Thursday, August 25, 2011

Three and Out

Our team assembled for our first round matches that started at 11 pm on Monday night. The league had set up two gigantic rooms full of pool tables – one for the tournament, and one for the pay-to-play mini-tournaments.


In the mini-tournament room, a dozen or so vendors had set up booths selling cues, t-shirts, accessories, instructional systems, etc. One guy had set up a table with a radar system, inviting players to try their luck at beating the fastest break speed of the day. Three shots for $5.


The main tournament hall was packed with throngs of players from the US, Canada and Japan. The elegant trophies were on display – very tempting prizes indeed.


In each round of play, the first team to win 3 matches wins the round. We would have to win four rounds to get into the money, eight rounds to get into the sweet sixteen, and four additional rounds to win it all - twelve grueling rounds total.

Our first set of matches was with a team called Eagles from Lansdale, PA. We were assigned to table number 13. I’m not superstitious, but we lost. I didn’t play. The tournament is a double-elimination format, so the loss pushed us into the loser’s bracket. We didn’t play badly, just not well enough.

We trudged back to the hotel, dejected. By then it was 4 am. Our next match was scheduled for 11 pm on Tuesday night, so everybody slept late and didn’t get too crazy during the day, trying to conserve energy and stay focused. One more loss, and we would be out of the tournament.

At 11 pm, we faced a team from Abilene, TX called Crazy 8’s. Their team captain was a tiny, skinny woman who had an incredibly smooth, powerful stroke. But she played one of our aces, and he beat her. Then, our team captain put me up against one of their low-skill players. I have to say, in all fairness and honesty, that I sucked. I’m a naturally high-strung guy normally, but that night I was shaking from head to toe. The combination of first-match nerves and Parkinson’s disease was causing me to suffer from uncontrollable spasmodic twitching. About two-thirds of my brain shut down. It looked like there were 100 balls on the table, and I was unable to calculate a shooting pattern. She beat me in two games, but our team went on to win that round anyway.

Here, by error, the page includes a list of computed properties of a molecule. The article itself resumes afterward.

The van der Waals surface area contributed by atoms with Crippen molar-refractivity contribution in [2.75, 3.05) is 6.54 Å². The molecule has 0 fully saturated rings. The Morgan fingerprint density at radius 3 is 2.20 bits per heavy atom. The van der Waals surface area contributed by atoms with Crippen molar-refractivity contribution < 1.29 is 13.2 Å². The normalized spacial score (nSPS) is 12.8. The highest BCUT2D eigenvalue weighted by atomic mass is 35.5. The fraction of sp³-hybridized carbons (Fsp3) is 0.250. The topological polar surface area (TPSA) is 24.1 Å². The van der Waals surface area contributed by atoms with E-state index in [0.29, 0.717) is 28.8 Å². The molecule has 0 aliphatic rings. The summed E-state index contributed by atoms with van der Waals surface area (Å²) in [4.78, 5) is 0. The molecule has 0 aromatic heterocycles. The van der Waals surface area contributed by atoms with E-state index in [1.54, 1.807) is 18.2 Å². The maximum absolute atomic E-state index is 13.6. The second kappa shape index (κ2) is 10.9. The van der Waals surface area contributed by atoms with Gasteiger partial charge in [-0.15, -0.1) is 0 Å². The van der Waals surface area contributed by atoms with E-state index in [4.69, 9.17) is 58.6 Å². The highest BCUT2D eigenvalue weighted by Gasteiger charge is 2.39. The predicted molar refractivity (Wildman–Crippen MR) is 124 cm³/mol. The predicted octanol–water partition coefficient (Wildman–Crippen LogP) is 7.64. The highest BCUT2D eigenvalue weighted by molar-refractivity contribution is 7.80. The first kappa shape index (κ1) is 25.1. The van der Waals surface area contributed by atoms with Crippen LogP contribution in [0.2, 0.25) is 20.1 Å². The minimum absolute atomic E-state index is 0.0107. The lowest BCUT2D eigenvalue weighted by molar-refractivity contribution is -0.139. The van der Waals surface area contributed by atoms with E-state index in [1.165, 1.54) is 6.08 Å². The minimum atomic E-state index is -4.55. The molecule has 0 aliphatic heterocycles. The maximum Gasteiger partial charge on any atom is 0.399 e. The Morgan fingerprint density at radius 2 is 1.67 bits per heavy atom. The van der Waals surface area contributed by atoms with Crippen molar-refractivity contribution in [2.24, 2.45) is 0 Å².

Once again, we went back to the hotel at 4 am. However, this time it was with a combination of elation and dread, because our next match was at 9 am, only 5 hours away. A couple of guys didn’t even bother going to sleep – they just walked the length of the Strip all night.

At 9 am, we played a team from Richmond, VA called 6-Pack. My team captain put me up against a player of equal strength. But this time, the first-match nerves were gone. I played extremely well, moving the cue ball around the table confidently, and beat him easily. Our team captain is a smoker, and the tournament is a non-smoking event. When our team captain played, he was desperately craving a cigarette, and it was obvious that it affected his game. He made one stupid error that cost him his match, infuriating one of our other players. We eventually beat them around 1 pm, and moved on to our third round, which was at 2 pm - only one hour later.

At 2 pm, we played a team from Crescent, PA who call themselves Fuego Pelota (flaming ball). If we won, we would move into the money and win $1,000 for the team. Fuego Pelota won the first two matches, so our backs were against the wall. Worse, our earlier victories had come with a price. The league monitors the matches carefully, reviewing the skill rankings of every player. If it appears that a player is winning too easily against an equally skilled (or higher skilled) opponent, that player will be raised in rank. The league chose to raise two of our players. One of our aces was raised to the point where we would be unable to play him, because there’s a limit to how many skill points we can play.

We put up a player who won, and then our team captain played. He had to win four games to beat his opponent, and he won the first three handily. In the fourth game, he had a simple, short cut shot on the 8-ball to win the match, but his nicotine craving had reached crisis proportions, and he missed the shot. His opponent came back strong and won four games straight to eliminate us from the tournament. It was a shame, because I was scheduled to play the final match of the round, against an equally skilled opponent. Unlike my first match, I was actually looking forward to it.

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